In a previous publication, I discussed how the development of human reasoning gave rise to the emergence of inequality. As men gradually acquired more leisure time and came to form primitive societies, “[p]eople become accustomed to consider different objects and to make comparisons. Imperceptibly they acquire the ideas of merit and beauty that produce feelings of preference” (Discourse on the Origin and Foundations of Inequality Among Men, 73).
In modern societies, we witness varying degrees of lookism, referred to as the discrimination that one receives based on one’s physical appearance, which was, oftentimes, judged based on a certain beauty standard established by society. I have had the opportunity to come across several works that shed light on what may happen in a society with an obsession with appearances, namely the webtoon Lookism. In this world, one’s appearance decided one’s future. If you were handsome enough, you would get more opportunities; if you were pretty enough, you were respected and cherished. Good looks brought popularity and favor with fellow men. Failing to meet the beauty standard could lead to severe bullying and harassment, as is the case for the main character of the webtoon, Daniel Park. When Daniel was suddenly bestowed with a new body with a handsome face and extraordinary physique, he began to experience the benefits that came with having a nice face such as the lack of physical harassment, his voice now held significance, and job opportunities. There was a drastic difference in the way others treated him in his enhanced body versus his original body.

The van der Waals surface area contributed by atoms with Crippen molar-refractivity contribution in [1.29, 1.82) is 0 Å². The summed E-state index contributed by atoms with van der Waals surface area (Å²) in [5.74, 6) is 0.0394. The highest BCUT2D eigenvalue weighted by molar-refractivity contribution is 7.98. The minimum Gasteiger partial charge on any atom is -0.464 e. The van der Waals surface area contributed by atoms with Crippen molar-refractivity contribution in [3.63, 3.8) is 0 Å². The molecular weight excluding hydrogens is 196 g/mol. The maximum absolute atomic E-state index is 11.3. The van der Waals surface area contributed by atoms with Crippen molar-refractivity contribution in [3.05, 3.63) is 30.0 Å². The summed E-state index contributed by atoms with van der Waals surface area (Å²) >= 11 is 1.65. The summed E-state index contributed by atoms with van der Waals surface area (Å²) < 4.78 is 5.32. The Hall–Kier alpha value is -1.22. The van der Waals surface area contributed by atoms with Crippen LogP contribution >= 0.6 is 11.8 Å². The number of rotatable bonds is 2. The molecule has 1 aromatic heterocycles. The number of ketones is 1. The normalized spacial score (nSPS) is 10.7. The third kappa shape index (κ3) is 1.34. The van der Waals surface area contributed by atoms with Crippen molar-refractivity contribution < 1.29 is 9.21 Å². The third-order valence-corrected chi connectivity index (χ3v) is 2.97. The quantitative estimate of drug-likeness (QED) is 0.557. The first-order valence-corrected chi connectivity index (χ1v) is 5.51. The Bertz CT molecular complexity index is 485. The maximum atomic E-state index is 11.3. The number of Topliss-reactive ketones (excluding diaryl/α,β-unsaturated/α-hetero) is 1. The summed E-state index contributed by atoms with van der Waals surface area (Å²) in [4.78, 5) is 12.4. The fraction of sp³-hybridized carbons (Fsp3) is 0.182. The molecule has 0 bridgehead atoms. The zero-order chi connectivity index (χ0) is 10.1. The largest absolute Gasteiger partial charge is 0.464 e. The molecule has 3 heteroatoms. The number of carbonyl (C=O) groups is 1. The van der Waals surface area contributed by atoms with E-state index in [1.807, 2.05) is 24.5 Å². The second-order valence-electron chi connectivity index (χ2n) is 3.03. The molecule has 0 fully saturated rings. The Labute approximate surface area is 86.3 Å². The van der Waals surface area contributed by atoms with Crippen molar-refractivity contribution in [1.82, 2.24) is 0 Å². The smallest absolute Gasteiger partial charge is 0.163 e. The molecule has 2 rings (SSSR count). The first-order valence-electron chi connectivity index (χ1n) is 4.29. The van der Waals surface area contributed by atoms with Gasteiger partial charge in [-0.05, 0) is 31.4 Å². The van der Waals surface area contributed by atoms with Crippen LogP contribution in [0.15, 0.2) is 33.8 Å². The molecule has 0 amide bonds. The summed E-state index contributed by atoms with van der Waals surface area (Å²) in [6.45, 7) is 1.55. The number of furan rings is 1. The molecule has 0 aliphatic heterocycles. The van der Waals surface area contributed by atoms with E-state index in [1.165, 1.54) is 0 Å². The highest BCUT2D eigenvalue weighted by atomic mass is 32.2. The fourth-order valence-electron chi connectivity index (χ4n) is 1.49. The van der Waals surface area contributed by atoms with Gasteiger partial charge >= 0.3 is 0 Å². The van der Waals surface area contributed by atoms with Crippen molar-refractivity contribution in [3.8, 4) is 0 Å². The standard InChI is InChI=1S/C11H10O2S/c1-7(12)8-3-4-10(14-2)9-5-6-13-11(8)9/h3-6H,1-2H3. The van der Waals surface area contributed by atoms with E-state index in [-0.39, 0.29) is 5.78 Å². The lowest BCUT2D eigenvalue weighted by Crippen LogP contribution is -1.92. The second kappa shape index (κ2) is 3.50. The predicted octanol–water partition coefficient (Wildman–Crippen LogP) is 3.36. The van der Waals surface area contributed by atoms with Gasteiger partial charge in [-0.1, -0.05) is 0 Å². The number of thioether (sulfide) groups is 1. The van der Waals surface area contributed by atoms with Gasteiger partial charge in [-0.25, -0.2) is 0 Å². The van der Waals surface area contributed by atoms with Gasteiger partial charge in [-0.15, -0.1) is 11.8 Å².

Before I continue, I must clarify that there is nothing inherently wrong with having preferences in terms of appearances. However, when a society places an excessive amount of importance on looks, there arises a perversion in the act of imposing one’s expectations of beauty upon another and acting accordingly based on the judgment of that person’s appearance, as Daniel’s society demonstrates. In the state of nature, the savage man did not concern himself with appearances, seeing as he had no need to. In this state, he did not have to worry about maintaining his appearance to please the fleeting expectations of man by putting on makeup, getting plastic surgery, or buying luxury-brand clothing. I leave with this statement from my discourse on the origins of inequality: “The more one reflects on it, the more one finds that this state was the least subject to upheavals and the best for man…” (74).
Also, apologies for the late post.